Racial Justice and LGBTQ+ Organizations Join Forces to Stop School to Prison Pipeline

A new report by a trio of racial justice and LGBTQ+ organizations highlights an important but overlooked facet of the school to prison pipeline: LGBTQ+ students are also at risk from harsh disciplinary policies. The Equality Federation, the Advancement Project, and the Gay Straight Alliance Network worked together to publish their report, called Power in Partnerships: Building Connections at the Intersections to End the School-to-Prison Pipeline. The report not only emphasizes how crucial this issue is, but also serves as a valuable resource for groups looking to form partnerships to fight against all of the many ways the school to prison pipeline hurts students.

As the Equality Federations says in their press release:

Research shows that students of color and lesbian, gay, bisexual, and transgender (LGBT) students are more likely to be disciplined than their White, non-LGBT peers. Students with intersectional identities, such as Black transgender youth or gay undocumented youth, are at even greater risk.

In one particularly egregious example, the report shares that gender-nonconforming girls are three times as likely to be convicted than their non-LGBTQ+ peers. When students are subjected to convictions, suspensions, and other harsh disciplinary practices, they lose instructional time and a feeling of connection to their schools. The Schott Foundation's bi-annual report on black boys in public education highlights their disproportionate representation among suspended students, and last winter the African American Policy Forum published a report illustrating how school discipline hurts black girls. This new report on LGBTQ+ students and their experiences with the school to prison pipeline opens yet another valuable lens through which we can see the affect of this school to prison pipeline on students.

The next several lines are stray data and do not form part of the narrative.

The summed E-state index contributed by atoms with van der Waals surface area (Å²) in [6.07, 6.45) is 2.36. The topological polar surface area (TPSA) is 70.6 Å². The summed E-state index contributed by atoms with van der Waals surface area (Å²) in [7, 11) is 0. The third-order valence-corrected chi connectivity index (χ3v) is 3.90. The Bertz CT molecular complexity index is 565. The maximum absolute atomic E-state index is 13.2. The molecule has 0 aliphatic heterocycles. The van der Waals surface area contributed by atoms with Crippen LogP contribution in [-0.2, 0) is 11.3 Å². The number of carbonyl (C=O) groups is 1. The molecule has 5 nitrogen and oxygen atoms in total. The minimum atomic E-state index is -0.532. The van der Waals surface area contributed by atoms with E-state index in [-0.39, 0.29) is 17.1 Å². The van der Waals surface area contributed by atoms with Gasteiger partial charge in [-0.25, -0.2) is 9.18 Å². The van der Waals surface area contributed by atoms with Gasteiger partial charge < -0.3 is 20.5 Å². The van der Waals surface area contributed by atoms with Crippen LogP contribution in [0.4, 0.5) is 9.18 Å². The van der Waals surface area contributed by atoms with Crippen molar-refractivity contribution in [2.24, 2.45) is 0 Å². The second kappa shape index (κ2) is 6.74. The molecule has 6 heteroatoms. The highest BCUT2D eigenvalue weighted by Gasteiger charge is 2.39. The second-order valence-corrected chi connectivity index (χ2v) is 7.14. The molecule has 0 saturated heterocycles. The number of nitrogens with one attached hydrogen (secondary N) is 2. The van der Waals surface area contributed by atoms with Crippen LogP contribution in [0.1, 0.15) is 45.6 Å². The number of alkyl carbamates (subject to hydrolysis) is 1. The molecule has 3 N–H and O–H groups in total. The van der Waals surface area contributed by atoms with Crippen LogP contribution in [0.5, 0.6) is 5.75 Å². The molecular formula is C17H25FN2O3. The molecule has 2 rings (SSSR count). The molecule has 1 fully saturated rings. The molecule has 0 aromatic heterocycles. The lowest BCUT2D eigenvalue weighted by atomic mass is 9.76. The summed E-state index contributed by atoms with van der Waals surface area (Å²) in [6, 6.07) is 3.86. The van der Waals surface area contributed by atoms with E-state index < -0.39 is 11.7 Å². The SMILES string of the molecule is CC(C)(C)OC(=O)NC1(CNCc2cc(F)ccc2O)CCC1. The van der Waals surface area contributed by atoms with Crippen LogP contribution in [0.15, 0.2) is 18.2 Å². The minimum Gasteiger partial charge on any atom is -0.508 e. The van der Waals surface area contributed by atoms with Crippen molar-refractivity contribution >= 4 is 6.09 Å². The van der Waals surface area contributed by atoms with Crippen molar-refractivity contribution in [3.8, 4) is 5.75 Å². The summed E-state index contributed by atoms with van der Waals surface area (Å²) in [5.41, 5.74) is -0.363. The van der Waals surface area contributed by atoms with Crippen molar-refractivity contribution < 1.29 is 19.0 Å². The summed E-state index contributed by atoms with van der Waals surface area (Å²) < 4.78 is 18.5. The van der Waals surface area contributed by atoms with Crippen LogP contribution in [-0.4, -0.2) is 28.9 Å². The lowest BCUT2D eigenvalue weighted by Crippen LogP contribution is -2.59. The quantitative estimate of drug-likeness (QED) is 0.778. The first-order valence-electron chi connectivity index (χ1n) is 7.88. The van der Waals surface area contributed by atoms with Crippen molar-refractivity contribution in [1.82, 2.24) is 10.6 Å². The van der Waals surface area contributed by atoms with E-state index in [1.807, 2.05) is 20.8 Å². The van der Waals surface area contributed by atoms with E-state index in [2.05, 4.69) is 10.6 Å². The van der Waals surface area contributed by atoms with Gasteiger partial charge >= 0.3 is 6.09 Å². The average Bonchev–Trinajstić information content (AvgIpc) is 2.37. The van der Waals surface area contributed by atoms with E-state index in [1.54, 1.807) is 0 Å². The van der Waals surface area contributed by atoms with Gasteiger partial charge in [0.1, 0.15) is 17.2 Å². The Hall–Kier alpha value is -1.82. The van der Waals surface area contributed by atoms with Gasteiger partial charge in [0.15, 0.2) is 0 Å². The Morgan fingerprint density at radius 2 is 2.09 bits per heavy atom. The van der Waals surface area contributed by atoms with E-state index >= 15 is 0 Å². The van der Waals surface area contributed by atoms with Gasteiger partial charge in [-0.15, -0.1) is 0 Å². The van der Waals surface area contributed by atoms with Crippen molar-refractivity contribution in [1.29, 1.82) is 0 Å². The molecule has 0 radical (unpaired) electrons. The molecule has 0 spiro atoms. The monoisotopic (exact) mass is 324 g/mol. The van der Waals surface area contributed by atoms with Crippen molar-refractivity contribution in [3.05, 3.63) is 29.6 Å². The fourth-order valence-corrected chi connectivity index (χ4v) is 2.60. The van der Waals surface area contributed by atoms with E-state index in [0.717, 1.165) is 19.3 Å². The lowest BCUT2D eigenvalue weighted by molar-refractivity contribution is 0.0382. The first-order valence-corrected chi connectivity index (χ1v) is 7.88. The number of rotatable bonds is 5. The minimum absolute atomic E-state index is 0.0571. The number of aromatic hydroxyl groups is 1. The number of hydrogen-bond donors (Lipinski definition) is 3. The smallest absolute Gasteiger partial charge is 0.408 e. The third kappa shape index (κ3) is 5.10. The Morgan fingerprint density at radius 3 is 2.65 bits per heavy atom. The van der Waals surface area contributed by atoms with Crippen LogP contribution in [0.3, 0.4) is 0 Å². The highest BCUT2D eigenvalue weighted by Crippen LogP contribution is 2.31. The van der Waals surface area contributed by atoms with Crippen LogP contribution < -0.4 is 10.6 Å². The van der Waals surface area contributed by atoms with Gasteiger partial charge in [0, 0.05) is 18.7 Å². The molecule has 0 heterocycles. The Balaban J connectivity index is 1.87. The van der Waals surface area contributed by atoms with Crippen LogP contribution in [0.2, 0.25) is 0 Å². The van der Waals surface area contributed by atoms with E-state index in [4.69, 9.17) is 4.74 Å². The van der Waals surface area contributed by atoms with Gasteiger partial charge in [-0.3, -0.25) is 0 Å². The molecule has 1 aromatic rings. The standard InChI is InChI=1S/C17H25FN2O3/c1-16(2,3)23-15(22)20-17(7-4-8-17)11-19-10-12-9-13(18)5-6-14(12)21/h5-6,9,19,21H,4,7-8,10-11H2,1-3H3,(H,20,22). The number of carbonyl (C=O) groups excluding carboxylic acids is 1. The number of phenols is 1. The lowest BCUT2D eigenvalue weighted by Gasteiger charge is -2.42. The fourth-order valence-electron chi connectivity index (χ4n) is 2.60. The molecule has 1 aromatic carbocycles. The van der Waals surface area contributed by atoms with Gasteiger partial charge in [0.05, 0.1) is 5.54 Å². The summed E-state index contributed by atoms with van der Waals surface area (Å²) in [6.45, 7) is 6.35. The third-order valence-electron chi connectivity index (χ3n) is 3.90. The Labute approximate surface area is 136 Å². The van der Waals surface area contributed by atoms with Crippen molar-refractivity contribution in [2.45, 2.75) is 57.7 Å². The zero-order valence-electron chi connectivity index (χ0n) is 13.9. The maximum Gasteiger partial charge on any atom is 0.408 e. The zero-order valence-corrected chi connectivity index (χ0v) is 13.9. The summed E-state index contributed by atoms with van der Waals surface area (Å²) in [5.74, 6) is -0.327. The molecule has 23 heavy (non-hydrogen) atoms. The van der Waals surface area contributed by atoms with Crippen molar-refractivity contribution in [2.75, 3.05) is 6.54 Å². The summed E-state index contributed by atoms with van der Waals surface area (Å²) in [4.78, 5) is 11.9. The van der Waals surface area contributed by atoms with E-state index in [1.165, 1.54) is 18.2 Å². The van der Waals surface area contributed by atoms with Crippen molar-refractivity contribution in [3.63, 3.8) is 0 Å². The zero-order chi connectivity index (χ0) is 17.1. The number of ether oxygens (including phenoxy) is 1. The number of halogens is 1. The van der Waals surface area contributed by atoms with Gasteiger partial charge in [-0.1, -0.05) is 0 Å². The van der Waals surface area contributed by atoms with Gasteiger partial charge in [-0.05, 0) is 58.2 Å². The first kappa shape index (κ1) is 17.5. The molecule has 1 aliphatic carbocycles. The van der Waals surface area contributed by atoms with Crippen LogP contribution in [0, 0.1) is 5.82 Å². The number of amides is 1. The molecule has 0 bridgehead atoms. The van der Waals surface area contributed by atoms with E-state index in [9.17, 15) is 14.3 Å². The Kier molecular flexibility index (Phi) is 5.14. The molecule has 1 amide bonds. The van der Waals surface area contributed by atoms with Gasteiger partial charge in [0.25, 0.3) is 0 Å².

The report also showcases successful efforts to collaborate in the fight against these injustices and ways to improve collaboration in the future. It candidly addresses problems organizations with different primary goals might encounter while working together, and suggests specific steps to begin a respectful collaborative process. And perhaps most importantly, it emphasizes the powerful results groups can accomplish while working together. As the report says:

In this moment, as the #BlackLivesMatter movement is advancing a national conversation about race, and the work of LGBTQ organizations is advancing a national conversation about sexual orientation and gender identity, it has never been more important for LGBTQ communities and communities of color to chart a course forward together.

They are why we call on activists and organizations—adults and youth, LGBTQ, people of color, and allies— to come together now. Building on the remarkable success stories we’ve shared, and using the hard-won best practices we’ve documented, we can end the school-to-prison pipeline, ensure that young people have the chance at a future they deserve, and strengthen the communities we all call home.

You can find the entire report here.

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